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Monday, November 17, 2014

Communication Breakdown

It happens in every marriage - suddenly you and your mate seem to be always at odds, talking at cross purposes...and you know it.

"You're not hearing me!"

"You're not letting me finish!"

"Now you're mad at me"

"You just aren't comprehending!"

Sometimes this is symptomatic of a deeper rift, when a couple has started growing apart. In those cases, counseling is definitely called for. run, don't walk, because if you can't communicate, the drift will only get worse.

But sometimes it's a "Wizard of Oz" paradigm...the lack of communication feels huge, but it's really just the Little Man Behind The Curtain. It's trying to be big and powerful and scary.

The only way it can harm your marriage is if your harm it yourself, in reaction to fear.

Our communication style, both talking and listening, is governed, to a large degree, by our emotions. Emotions are the mot changeable thing about us; a sad song can depress some people for a whole day, and finding a dim on the sidewalk can cause jubilation.

And so it goes with the way we talk to our mates. Generally, it all works out pretty well; they know our ups and downs, highs and lows,and unconsciously make allowances.

But sometimes, like two waves meeting at the peak, our 'bad' corresponds with our mate's 'bad', and we're suddenly talking at cross purposes...and at each others' throats.

How does a minor miscommunication escalate?

Simple. By labeling. If a couple isn't on the same page, saying "we're not getting through to each other right now, let's talk later" defuses the situation.

But when one or the other says,"You never hear me!", it's both an exaggeration, and an accusation.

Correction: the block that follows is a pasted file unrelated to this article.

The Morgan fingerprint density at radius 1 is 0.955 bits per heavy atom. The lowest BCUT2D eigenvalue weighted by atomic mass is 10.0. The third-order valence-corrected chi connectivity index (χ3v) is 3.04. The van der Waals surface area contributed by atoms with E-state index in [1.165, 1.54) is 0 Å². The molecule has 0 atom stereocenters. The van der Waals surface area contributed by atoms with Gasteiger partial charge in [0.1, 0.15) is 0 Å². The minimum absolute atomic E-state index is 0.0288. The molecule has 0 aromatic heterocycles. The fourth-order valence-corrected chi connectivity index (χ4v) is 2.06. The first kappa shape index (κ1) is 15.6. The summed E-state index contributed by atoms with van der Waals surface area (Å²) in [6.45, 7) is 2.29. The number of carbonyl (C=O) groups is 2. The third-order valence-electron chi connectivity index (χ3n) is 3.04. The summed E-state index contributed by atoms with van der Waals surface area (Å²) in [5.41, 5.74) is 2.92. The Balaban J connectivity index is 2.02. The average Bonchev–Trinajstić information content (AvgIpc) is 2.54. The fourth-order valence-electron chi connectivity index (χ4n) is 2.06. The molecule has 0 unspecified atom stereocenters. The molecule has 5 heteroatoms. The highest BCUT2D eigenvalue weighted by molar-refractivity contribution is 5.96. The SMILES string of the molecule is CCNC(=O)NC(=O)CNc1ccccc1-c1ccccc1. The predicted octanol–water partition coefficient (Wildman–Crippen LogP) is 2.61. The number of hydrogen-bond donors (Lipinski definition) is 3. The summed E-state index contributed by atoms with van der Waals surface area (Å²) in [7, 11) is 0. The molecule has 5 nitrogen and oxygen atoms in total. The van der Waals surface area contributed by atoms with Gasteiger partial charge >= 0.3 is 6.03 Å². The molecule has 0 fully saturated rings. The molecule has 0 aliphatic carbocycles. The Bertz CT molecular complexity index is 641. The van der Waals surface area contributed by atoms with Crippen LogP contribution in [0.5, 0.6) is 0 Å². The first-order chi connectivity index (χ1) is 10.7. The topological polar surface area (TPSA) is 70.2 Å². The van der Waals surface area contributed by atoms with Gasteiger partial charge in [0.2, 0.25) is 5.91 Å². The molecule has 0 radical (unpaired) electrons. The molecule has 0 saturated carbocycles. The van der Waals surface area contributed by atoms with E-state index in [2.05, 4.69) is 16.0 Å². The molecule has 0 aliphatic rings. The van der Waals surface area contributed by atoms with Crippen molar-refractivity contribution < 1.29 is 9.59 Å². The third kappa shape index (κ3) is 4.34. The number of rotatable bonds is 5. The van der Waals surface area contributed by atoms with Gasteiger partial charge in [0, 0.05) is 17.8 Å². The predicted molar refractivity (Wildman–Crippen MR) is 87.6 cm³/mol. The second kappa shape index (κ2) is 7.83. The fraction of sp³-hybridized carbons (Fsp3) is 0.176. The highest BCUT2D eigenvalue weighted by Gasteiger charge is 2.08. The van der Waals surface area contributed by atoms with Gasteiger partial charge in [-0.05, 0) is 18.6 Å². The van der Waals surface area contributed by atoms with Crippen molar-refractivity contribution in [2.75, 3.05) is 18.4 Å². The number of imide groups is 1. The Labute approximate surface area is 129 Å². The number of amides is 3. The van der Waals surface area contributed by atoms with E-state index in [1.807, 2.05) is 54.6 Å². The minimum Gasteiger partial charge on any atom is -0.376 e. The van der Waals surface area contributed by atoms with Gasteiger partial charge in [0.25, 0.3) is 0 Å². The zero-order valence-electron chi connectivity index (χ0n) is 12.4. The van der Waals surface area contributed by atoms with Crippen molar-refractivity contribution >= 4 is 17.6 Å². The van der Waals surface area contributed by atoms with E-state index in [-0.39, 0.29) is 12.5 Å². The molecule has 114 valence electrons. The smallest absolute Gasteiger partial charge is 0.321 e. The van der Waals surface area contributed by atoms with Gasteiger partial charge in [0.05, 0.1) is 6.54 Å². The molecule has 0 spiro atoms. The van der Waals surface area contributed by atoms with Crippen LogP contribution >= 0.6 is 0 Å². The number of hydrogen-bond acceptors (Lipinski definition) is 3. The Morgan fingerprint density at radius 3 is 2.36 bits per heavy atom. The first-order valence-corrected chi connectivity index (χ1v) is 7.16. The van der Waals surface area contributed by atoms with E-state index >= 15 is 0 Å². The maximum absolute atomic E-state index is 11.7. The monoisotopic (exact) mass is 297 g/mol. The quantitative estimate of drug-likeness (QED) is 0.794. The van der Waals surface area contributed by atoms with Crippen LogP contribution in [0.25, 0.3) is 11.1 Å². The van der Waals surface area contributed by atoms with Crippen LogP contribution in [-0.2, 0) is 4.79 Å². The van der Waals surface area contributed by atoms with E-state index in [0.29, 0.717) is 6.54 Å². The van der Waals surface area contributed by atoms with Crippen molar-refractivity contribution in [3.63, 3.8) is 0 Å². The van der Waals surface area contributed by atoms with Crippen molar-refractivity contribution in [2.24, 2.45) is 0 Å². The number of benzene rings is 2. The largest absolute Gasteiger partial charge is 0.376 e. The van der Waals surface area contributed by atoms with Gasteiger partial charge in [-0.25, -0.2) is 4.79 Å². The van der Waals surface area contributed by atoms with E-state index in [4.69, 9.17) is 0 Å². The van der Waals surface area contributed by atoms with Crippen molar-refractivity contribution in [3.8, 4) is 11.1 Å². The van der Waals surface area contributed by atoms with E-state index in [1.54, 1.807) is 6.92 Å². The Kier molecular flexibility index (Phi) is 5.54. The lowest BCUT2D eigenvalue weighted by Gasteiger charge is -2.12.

The label of chronic miscommunication has long legs, and it sill survive far past the time when the original issue is forgotten.

How to avoid it?

  • Banish the words "you always" and "you never" from you speech and thought.
  • When a conversation starts going south, try to end it with the promise to talk later.
  • If the conversation is ended, don't reignite it. Some of the most damaging arguments come from a sharp but short disagreement, ending when one party leaves the room...and the he or she comes back to stir the pot, and it gets far,far worse.
What are your thoughts? How do you avoid letting a temporary breakdown in communication hurt your marriage?

If you have a moment, please visit my other blog, "Starting The Day With Grace" at www.dailygracequote.wordpress.com for a quote and short commentary on marriage.


  1. Hi Andrew, Very good advice on communication. When couples try to talk things out in the heat of the moment or when they are both having bad days, it only gets worse. I agree, accusations and removing phrases you never, you always can help so much. I feel statements replace criticism with complaints and can be less harsh and much more productive.

    1. The heat of the moment is a terrible time to talk...what's said can never be unsaid, and it's never truly forgotten.

      I like the point about using statements rather than criticism - great thought!

  2. banish you never and you always... awesome advice! The man behind the curtain is a long running joke in our house :)

    1. Thanks, and I love that the dude behind the curtain's a standard joke for you!